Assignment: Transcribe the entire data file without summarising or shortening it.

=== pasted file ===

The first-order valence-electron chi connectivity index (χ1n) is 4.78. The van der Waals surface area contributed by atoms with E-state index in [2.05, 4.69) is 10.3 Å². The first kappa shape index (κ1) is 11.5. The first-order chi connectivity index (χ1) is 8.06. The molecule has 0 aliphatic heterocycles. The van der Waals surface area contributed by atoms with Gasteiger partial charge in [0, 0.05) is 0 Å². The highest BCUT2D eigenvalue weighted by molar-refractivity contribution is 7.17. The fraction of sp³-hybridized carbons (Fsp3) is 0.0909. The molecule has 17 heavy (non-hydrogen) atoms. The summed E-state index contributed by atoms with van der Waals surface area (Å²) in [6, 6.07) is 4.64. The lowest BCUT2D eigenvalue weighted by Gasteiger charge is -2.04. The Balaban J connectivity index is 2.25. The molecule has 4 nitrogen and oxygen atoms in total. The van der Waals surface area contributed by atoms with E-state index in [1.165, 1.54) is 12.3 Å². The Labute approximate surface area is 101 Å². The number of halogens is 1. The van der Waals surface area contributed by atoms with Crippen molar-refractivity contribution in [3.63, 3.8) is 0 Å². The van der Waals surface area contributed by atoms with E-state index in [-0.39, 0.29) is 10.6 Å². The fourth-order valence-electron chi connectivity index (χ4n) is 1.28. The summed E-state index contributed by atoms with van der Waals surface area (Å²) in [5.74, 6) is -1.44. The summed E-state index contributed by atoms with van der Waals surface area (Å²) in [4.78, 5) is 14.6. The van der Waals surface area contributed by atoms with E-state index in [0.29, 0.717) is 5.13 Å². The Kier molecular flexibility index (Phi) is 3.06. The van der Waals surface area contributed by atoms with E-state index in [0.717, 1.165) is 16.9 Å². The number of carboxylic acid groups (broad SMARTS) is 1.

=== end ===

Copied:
The first-order valence-electron chi connectivity index (χ1n) is 4.78. The van der Waals surface area contributed by atoms with E-state index in [2.05, 4.69) is 10.3 Å². The first kappa shape index (κ1) is 11.5. The first-order chi connectivity index (χ1) is 8.06. The molecule has 0 aliphatic heterocycles. The van der Waals surface area contributed by atoms with Gasteiger partial charge in [0, 0.05) is 0 Å². The highest BCUT2D eigenvalue weighted by molar-refractivity contribution is 7.17. The fraction of sp³-hybridized carbons (Fsp3) is 0.0909. The molecule has 17 heavy (non-hydrogen) atoms. The summed E-state index contributed by atoms with van der Waals surface area (Å²) in [6, 6.07) is 4.64. The lowest BCUT2D eigenvalue weighted by Gasteiger charge is -2.04. The Balaban J connectivity index is 2.25. The molecule has 4 nitrogen and oxygen atoms in total. The van der Waals surface area contributed by atoms with E-state index in [1.165, 1.54) is 12.3 Å². The Labute approximate surface area is 101 Å². The number of halogens is 1. The van der Waals surface area contributed by atoms with Crippen molar-refractivity contribution in [3.63, 3.8) is 0 Å². The van der Waals surface area contributed by atoms with E-state index in [-0.39, 0.29) is 10.6 Å². The fourth-order valence-electron chi connectivity index (χ4n) is 1.28. The summed E-state index contributed by atoms with van der Waals surface area (Å²) in [5.74, 6) is -1.44. The summed E-state index contributed by atoms with van der Waals surface area (Å²) in [4.78, 5) is 14.6. The van der Waals surface area contributed by atoms with E-state index in [0.29, 0.717) is 5.13 Å². The Kier molecular flexibility index (Phi) is 3.06. The van der Waals surface area contributed by atoms with E-state index in [0.717, 1.165) is 16.9 Å². The number of carboxylic acid groups (broad SMARTS) is 1.